Capital can refer to anything that provides value or benefit to its owner, such as a factory and its machinery, patents, or the financial assets of a business or individual. Even though money itself can be considered capital, capital is more commonly associated with cash used for productive or investment purposes.
A business's day-to-day operations and future growth rely on capital. Capital may be raised through debt or equity financing or it may be generated from the operations of the business. Most businesses focus on three types of capital when budgeting: working capital, equity capital, and debt capital. Trading capital is considered a fourth component in the financial industry.
Regardless of whether it is a family, a small business, a large corporation, or an entire economy, capital is essential to its functioning. Either the current or long-term portion of the balance sheet contains capital assets. In addition to cash and cash equivalents, these assets may also include manufacturing equipment, production facilities, and storage facilities.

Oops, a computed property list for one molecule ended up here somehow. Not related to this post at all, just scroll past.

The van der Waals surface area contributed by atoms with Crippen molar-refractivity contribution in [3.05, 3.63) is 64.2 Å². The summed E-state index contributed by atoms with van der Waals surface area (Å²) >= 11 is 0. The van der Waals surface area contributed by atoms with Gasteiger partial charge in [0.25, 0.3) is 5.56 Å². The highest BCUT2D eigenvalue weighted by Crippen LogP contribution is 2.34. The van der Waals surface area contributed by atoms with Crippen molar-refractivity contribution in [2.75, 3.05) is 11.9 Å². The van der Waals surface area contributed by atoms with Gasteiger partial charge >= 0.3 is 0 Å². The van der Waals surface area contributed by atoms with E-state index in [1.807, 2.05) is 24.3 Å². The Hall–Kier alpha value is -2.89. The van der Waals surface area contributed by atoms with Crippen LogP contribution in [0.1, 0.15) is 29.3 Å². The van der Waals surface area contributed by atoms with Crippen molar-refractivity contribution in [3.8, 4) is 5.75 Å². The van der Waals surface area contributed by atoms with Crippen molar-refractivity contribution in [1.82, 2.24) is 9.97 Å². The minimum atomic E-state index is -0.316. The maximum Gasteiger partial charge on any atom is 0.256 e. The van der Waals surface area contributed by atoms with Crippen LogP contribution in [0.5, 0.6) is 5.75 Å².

Capital is typically cash or liquid assets that are acquired or held for purposes of expenditure. Generally, the term refers to all of a company's assets with monetary value, such as equipment, property, and inventory. However, for budgeting purposes, capital is cash flow.
Capital can be a measure of wealth as well as a resource that provides the means to increase wealth through direct investment or capital project investments. A person's net worth can be measured by the amount of capital they possess. A company's capital structure includes debt capital, equity capital, and working capital for day-to-day expenses.
The way individuals and companies finance their working capital and invest their obtained capital is key to their success.